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Lines, Shapes, and Colors

This painting is by the French artist Fernand Léger. Its title is Les belles cyclistes (that’s French for “The Women Cyclists”). A cyclist is a person who rides a bicycle. Léger made this scene of women riding bicycles in New York City in the year 1944 using oil paint and canvas. Let’s explore the lines, shapes, and colors in this picture! 

What kinds of lines do you see in the picture? 

Are they straight, curved, or wiggly? 


Draw some of the lines you see in the picture on a piece of paper. 


What shapes do you see in the picture? 

Can you name or describe them? 


Add some of the shapes that you see in the picture to your drawing. 


What colors do you see in the picture? 

How many different colors do you see? 


Using markers, crayons, or colored pencils, add some of the colors that you see in the picture to your drawing.  

Sign your name and title your artwork. 

Movement in Art

Fernand Léger used lines, shapes, and colors to show us a scene of cyclists resting with their bicycles on a windy day. We can see the curved lines of the women’s strong muscles, the round circles of their bicycle wheels, and the bright red, blue, yellow, and green of their surroundings. It looks like they could fly through the city at top speed!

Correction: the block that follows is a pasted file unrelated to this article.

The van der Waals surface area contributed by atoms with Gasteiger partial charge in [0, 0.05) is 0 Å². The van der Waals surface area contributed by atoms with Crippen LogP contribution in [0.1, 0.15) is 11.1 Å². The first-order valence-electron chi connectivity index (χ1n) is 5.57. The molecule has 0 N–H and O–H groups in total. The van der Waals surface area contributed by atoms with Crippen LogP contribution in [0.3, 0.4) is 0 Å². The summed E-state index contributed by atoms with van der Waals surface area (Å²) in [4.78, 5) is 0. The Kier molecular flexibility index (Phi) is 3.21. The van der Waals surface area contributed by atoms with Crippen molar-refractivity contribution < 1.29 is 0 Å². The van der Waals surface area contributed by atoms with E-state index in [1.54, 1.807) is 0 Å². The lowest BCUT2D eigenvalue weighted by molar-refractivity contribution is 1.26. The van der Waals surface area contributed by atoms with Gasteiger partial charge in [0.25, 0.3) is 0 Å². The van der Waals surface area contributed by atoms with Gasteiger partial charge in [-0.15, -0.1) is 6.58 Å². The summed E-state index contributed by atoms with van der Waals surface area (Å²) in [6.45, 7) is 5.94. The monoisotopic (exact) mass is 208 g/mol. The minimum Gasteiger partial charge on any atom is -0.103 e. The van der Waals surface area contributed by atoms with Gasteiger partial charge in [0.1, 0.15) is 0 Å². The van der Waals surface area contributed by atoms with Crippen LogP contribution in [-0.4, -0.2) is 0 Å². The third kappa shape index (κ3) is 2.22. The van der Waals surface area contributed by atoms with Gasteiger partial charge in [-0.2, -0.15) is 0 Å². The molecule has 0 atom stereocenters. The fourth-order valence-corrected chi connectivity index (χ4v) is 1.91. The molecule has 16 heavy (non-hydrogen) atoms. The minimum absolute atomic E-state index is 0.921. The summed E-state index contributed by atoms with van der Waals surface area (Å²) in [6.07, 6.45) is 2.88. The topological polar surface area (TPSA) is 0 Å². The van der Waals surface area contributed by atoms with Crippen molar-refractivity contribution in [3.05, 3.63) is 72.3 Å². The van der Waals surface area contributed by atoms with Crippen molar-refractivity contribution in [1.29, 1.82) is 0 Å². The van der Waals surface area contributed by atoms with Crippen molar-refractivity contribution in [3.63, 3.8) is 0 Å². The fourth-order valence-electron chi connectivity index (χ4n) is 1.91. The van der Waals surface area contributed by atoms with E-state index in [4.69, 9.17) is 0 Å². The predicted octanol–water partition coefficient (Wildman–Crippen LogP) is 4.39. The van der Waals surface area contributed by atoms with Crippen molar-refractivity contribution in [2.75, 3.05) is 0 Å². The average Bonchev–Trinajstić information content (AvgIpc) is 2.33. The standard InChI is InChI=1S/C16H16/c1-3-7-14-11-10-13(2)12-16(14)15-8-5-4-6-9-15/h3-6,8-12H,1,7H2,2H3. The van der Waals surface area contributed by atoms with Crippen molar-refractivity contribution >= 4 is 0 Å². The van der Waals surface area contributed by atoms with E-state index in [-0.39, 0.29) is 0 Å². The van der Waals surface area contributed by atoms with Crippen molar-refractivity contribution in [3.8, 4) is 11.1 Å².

In art, lines, shapes, and colors can create a sense of movement. Sometimes looking at art makes people want to get up and move—so let’s try using our bodies to express the movement in this picture. 

Stand up tall and send a wiggle through your arms and legs to warm them up. Pick a line, shape, or color in the picture that makes you want to move. What movements does your line, shape, or color bring to mind? See what different kinds of movements you can create with your body! 


We are committed to encounters with art that inspire creative engagement, social and intellectual inquiry, and meaningful connections across disciplines, cultures, and histories. Do you have ideas or suggestions for other learning resources? Is there an artist or topic that you would like to learn more about? We would love to hear your feedback. Please direct comments or questions to Meredith Lehman, head of museum education, at